NC Electric Cooperatives Urge Consumer-Members to Stay on High Alert; Report 45,000 Total Outages

RALEIGH, N.C. (Dec. 9, 2018 – 3:30 p.m.) – North Carolina’s 26 local electric cooperatives are collectively reporting 45,000 power outages as of 3:30 p.m. Sunday. Electric co-ops serving North

Carolina’s central, mountain and southwestern communities are reporting the highest number of outages, particularly in Randolph, Union and Polk counties.

Although a brief lull in precipitation is expected across the state late this afternoon and evening, cooperative consumer-members are urged to stay on high alert as additional mixed precipitation and continued wind gusts could cause more power outages. Heavy snow and ice can weigh down tree limbs and branches and bring them into contact with power lines, which is a primary cause of power outages in winter weather.

Snow and ice coat a power line near Asheboro, served by Randolph EMC.

Electric cooperative power restoration crews are out in force, working as quickly and safely as possible to restore power and warmth to cooperative members. Support crews from electric cooperatives in less-impacted areas of the state, particularly eastern and coastal communities, as well as out-of-state crews, have joined their peers in highly impacted areas and more are on the way.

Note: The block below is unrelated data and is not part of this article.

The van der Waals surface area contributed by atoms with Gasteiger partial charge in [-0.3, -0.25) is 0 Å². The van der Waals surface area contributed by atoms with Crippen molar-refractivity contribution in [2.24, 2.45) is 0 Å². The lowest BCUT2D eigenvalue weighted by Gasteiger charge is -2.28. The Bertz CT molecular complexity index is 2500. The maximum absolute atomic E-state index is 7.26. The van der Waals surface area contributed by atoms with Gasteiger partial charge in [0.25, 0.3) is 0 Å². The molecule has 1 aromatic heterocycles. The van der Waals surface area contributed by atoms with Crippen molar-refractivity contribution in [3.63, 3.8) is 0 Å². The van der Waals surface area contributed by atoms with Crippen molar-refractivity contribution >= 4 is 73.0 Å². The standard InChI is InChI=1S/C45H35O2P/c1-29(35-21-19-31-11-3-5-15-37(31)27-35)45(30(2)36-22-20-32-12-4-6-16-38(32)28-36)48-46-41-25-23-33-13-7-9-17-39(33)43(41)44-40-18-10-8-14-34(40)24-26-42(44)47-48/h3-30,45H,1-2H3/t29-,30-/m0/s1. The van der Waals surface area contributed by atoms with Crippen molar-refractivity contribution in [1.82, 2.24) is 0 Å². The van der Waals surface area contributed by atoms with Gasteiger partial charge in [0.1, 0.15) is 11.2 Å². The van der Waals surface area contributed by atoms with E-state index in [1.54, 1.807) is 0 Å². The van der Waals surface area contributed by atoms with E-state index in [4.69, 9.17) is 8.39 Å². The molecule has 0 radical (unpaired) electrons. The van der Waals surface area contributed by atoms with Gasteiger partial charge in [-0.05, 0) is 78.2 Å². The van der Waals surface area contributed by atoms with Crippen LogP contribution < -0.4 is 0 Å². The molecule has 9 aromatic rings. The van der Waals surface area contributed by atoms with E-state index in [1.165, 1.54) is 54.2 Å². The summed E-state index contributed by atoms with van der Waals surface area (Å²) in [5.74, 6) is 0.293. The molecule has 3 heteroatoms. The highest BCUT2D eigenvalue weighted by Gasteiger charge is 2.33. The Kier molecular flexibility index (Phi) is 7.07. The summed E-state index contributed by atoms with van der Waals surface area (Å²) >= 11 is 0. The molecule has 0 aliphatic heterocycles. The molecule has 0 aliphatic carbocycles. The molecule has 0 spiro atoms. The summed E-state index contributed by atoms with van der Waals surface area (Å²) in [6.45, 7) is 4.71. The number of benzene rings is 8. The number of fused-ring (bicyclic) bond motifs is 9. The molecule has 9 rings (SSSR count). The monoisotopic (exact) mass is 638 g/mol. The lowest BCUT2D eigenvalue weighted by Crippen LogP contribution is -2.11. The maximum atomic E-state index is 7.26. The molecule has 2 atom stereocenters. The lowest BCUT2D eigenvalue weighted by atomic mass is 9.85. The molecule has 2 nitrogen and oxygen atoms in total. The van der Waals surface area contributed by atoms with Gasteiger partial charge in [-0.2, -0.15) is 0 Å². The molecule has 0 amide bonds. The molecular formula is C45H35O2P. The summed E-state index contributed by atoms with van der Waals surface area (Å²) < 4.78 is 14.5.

Up-to-date statewide co-op outage numbers can be accessed anytime via our Live Outage Map.

Electric cooperative members are asked to report power outages or any dangerous situations caused by the storm to their local electric cooperative.


  • Please heed Gov. Cooper’s request to stay off the road. Not only does this prevent you from getting in an accident, but it also allows power restoration crews to safely access restoration points faster.
  • Never go near a downed or sagging power line, and do not attempt to remove debris from power lines, as the lines could still be energized and very dangerous.
  • Never connect a generator directly to a home’s wiring; this poses a serious threat to line workers. Instead, use an extension cord to plug lights and appliances into the generator.
  • Only use generators and charcoal grills in well-ventilated outdoor areas; a garage does not count as a well-ventilated area. Cooking indoors with Sterno or charcoal will produce deadly carbon-monoxide fumes.

Stay tuned to Facebook and Twitter or connect with your local electric cooperative for the latest updates and safety tips.

North Carolina’s 26 electric cooperatives collectively serve approximately 2.5 million people in 93 of the state’s 100 counties. For more information, visit